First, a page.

Bringing Minds Together

AbeleHere is an excerpt from an article written by John Abele for Harvard Business Review and the HBR Blog Network. To read the complete article, check out the wealth of free resources, obtain subscription information, and receive HBR email alerts, please click here.

Here are his thoughts about three organizational priorities, each of which requires collaboration.

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Community Building begins with convincing people who don’t need to work together that they should. That depends on:

o Inspiring them with a vision of change that is beyond any of their powers to bring about individually

o Convincing them that the other collaborators are vital to the effort and equal to the challenge

o Preventing any one party from benefitting so much that the others feel their contributions are being exploited

Establishment Bucking can’t be avoided. When a group collaborates on a new solution, there’s usually another, bigger group interested in the way things are done today. Be sure to:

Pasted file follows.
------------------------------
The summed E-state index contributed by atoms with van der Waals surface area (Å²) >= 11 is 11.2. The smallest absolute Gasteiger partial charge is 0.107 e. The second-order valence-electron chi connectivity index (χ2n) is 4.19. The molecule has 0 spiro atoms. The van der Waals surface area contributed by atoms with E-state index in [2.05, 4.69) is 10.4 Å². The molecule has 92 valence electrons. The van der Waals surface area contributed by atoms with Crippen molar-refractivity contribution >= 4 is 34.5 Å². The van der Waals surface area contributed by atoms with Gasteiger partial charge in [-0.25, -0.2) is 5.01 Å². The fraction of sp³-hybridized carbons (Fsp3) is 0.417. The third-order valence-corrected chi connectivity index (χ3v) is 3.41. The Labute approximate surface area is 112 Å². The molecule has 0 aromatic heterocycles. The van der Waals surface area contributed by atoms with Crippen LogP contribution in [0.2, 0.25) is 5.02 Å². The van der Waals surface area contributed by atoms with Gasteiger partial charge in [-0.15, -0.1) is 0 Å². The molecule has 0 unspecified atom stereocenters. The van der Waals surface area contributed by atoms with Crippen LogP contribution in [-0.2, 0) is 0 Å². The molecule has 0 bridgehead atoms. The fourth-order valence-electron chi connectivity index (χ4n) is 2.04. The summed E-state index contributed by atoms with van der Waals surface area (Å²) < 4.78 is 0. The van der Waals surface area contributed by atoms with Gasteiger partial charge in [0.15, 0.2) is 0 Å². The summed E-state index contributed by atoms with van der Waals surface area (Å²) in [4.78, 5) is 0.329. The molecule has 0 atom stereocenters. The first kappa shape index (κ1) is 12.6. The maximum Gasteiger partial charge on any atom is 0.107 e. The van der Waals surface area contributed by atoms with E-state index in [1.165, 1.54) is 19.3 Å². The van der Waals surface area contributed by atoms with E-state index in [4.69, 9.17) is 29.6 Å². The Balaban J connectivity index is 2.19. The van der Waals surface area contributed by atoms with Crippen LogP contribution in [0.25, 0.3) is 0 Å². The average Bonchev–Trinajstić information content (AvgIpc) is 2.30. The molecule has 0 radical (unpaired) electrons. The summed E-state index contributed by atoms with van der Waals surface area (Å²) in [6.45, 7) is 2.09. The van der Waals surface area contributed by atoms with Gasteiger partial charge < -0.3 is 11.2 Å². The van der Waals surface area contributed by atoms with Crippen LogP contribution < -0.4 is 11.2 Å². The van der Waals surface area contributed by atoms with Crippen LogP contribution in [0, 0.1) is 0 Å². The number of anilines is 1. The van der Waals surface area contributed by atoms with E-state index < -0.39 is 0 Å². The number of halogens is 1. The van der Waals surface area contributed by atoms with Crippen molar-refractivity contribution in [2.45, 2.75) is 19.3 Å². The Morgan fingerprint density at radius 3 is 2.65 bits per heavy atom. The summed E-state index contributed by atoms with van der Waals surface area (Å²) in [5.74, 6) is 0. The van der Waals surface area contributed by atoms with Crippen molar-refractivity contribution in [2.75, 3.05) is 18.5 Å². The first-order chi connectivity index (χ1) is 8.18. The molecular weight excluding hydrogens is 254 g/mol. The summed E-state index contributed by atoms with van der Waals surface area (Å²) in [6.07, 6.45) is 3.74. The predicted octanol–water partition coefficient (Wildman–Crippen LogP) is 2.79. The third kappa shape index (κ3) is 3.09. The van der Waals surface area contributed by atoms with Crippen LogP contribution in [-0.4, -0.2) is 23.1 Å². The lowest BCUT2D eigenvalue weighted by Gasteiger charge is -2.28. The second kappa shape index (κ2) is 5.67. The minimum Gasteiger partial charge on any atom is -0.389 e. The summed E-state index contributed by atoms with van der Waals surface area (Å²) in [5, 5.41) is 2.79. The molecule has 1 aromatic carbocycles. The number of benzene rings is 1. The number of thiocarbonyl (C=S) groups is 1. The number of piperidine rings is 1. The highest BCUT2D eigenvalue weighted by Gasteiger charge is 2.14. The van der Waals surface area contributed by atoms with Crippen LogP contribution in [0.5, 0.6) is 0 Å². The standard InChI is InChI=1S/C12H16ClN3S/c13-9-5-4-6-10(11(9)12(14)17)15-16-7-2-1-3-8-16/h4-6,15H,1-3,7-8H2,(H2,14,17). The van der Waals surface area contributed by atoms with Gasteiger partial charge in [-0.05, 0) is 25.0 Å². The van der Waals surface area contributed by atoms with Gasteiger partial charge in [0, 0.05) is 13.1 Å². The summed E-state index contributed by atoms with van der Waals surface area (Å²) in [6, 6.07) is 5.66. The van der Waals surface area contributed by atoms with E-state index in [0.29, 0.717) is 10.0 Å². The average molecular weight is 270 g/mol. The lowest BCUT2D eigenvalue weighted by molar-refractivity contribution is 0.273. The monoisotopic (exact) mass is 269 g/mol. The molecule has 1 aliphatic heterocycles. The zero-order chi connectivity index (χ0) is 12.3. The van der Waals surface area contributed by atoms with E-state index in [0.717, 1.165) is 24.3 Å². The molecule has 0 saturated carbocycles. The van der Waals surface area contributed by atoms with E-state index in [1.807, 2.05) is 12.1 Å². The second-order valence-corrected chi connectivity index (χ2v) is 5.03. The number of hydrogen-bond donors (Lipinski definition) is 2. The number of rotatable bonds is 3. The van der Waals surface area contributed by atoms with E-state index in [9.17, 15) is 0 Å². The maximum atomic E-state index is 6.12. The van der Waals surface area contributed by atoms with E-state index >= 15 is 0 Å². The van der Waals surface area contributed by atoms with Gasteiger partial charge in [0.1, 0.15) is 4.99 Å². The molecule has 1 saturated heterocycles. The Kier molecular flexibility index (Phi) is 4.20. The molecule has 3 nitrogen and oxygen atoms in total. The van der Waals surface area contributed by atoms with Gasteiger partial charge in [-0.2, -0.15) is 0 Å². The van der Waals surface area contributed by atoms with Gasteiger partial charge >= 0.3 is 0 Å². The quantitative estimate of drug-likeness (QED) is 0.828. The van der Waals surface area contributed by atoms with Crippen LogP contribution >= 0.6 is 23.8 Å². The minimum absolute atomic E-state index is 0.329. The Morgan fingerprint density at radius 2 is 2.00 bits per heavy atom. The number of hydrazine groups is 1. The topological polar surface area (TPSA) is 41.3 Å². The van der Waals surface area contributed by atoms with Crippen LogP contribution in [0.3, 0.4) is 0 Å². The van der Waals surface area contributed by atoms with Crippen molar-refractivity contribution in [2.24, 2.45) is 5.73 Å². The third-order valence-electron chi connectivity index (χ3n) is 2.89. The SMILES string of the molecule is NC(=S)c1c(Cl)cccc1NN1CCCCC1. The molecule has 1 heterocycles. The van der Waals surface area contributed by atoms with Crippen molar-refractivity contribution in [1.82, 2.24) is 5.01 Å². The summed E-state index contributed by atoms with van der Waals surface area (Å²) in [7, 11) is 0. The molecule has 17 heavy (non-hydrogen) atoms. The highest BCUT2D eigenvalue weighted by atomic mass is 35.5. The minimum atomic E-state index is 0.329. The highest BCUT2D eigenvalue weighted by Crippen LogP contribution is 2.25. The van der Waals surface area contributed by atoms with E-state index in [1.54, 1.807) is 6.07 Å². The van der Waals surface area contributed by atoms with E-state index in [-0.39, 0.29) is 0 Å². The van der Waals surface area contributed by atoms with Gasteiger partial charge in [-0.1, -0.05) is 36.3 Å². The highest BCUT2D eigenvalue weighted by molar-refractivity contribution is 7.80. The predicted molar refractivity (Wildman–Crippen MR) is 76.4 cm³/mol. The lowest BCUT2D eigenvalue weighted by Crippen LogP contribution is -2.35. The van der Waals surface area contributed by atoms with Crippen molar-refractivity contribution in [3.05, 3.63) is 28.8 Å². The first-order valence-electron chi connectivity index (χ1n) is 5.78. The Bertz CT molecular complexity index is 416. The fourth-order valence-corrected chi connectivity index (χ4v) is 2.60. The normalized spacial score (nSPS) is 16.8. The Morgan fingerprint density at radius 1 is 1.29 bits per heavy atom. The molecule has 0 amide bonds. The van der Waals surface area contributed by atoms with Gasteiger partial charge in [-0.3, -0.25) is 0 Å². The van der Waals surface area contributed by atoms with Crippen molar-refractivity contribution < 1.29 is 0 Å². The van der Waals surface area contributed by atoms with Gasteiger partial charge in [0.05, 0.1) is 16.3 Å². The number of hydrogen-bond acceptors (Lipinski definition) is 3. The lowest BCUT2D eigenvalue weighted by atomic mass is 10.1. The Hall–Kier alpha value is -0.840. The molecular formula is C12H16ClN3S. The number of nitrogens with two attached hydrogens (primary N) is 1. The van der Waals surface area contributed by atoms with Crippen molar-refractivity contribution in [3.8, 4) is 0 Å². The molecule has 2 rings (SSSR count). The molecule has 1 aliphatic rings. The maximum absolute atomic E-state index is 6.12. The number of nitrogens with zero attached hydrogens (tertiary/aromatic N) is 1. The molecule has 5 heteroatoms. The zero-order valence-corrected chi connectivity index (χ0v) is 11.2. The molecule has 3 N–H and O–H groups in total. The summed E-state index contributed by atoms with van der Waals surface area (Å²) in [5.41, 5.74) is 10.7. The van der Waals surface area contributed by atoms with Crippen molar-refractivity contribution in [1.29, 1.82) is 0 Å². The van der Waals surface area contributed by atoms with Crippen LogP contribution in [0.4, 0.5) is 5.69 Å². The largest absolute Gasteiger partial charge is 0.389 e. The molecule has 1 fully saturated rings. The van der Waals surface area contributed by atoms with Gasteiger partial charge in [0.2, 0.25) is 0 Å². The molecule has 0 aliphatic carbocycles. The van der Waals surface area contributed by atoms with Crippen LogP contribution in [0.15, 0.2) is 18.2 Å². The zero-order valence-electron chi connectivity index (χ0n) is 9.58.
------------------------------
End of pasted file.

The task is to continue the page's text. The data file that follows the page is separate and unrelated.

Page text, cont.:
o Recruit some of their respected players into your vanguard

o Create your own center stage to prevent your star project from being pushed into the wings

o Downplay, rather than underscore, the threat your breakthrough poses to their livelihood

Collaboration is the natural byproduct of leaders who are

o Passionately curious — who crave new insights and suspect that others have them

o Modestly confident — who can bounce ideas off brilliant collaborators, without turning it into a competition

o Mildly obsessed — who care more about the collective mission than about how achieving it will benefit their personal fortunes

…and may be the only leadership mode that produces breakthrough results.

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Here is a direct link to the complete article.

This article is among the ten provided in HBR’s 10 Must Reads on Collaboration.

John Abele cofounded Boston Scientific in 1979. Having retired from its board in May 2011, he now serves as director emeritus.

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